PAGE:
Characters are the motive force behind any good story. You can have the most amazing plot, world building, write the snappiest dialogue and create prose that makes editors shrug and say, "I have nothing to say", but if the characters are flat and lifeless the story will never succeed to any great degree.

Building good characters is essential to writing good fiction.

So, what makes a good character?

They are a living, thinking, autonomous person. One of the tests for me is that my characters don't always do as I say.

They have emotional consistency. This is one I figured out only after a pile of rejects unfortunately. I knew one of the scenes near the beginning of Aetherstorm was a little out of place, but I loved it, it was clever and witty and I couldn't really place my finger on what was wrong. Then I figured it out. On page five he has the crap scared out of him, then a scene later he's all suave and clever, it felt completely out of place.

They come across on the page. This has been the toughest one for me to learn. I thought I knew what was going on inside my character's heads before I really spent the time to focus on this. One whole edit of Aetherstorm was spent scene-by-scene putting myself inside their heads and thinking, "Okay, I'm Konrad. X just happened, how does that make me feel?"

As I went through and edited for character, I found that, with Konrad (the lead) especially, it gave me a ton of insight into who he is and he changed in nature from how I had envisioned him. In my early drafts he was essentially a nice guy, caught up in something bigger than himself.

Then I started to really think about who he was. All those Psych classes I took in college began to pay off. I thought about how he lived, and where he came from. His mother died when he was a baby, and his father raised him. His mother and father were stowaways when Himmelberg first launched so they aren't even legal citizens, which places them in a sort of permanent underclass. Add to that the fact that his father had been the product of some experimentation which made him much stronger and faster than a normal human, but he and Konrad cannot use their advantages, because non-humans are automatically labelled mortal enemies of humans and killed on sight. That makes for a mess of an adolescent. He feels he's better than everyone else, but lives as the lowest of the low. That's at the core of his personality. Obviously anger and arrogance are his biggest character flaws at the start.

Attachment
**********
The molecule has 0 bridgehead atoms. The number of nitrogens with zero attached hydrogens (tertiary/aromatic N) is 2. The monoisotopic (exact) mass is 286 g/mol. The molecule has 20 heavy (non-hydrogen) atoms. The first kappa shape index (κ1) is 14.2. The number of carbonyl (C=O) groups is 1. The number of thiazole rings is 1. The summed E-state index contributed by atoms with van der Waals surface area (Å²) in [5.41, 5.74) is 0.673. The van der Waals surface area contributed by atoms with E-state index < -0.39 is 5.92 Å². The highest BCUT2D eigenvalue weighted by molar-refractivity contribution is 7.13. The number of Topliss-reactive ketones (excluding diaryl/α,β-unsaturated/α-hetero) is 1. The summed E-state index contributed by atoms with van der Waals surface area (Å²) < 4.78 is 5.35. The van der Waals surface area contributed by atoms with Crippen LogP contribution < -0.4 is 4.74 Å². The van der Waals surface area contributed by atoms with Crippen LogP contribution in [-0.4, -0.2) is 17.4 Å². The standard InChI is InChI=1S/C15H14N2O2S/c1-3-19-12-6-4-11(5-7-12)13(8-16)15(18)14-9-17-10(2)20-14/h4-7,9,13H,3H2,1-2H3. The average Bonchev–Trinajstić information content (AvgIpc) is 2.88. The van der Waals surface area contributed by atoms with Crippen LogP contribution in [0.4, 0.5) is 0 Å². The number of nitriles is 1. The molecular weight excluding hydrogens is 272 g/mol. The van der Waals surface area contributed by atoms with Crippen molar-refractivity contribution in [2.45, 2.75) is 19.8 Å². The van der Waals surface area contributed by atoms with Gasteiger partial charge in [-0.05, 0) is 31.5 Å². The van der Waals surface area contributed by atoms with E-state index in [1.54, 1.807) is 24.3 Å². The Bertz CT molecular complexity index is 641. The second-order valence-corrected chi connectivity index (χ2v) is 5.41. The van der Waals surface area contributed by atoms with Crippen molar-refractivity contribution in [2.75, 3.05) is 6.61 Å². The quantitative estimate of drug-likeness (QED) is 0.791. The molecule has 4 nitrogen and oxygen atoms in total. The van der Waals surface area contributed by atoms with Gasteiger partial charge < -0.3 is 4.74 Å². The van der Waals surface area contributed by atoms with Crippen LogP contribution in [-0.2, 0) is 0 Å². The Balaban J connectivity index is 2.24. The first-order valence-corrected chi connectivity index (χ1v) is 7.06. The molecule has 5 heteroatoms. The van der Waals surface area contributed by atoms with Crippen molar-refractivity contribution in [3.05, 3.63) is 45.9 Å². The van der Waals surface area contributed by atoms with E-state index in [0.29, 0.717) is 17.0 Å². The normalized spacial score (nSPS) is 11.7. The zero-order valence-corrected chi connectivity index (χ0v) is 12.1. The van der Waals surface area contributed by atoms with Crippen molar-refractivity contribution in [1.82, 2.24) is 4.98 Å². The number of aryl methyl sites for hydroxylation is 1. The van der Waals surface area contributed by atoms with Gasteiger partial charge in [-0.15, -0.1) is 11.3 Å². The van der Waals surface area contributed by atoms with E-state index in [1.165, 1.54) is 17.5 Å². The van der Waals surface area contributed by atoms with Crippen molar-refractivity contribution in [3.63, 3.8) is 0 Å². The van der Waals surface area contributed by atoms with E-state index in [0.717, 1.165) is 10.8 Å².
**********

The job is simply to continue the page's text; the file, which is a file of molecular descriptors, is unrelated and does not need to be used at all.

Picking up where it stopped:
Over the course of the book he does a lot of things to survive that haunt him. Guilt and the fear that he's turning into exactly the sort of monster humans believe he is keep him up at night. He turns to alcohol and starts to alienate his friends. Everything got a lot darker in the re-writes, and I think the manuscript is better for it. Konrad is certainly a lot less likeable at the end of the newer drafts than he was in the early ones, but he's also more sympathetic and more real, which I think plays well into the bittersweet ending which was inevitable once all the pieces were in motion.


[Mask picture modified from a picture found at, the background photo is by Charles Bodi (who has an amazing collection of beautiful abandoned factory pictures at]


As always, this is a repeat of a blog post from

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Comment by Lia Keyes on June 21, 2011 at 8:29pm
I know one author (in my critique group) who writes first drafts in first person so she can put herself in her characters' shoes, inhabit their bodies and minds completely, and then translates the first person POV into third person POV for subsequent drafts. I've tried it for scenes where I'm standing too far back from my characters and it really works!
Comment by Mark Fenger on June 22, 2011 at 11:45am
That's an interesting suggestion. I wrote my first novel in first person before transferring it to third. I don't think it really helped me much there, but I suppose different tricks work for different authors. The best method for me so far has been to dedicate one whole edit to emotions, thoughts and character development.
Comment by Lia Keyes on June 22, 2011 at 11:16pm
I find it fascinating how many different ways there are to write a novel—as many as the number of writers facing the challenge, it seems!


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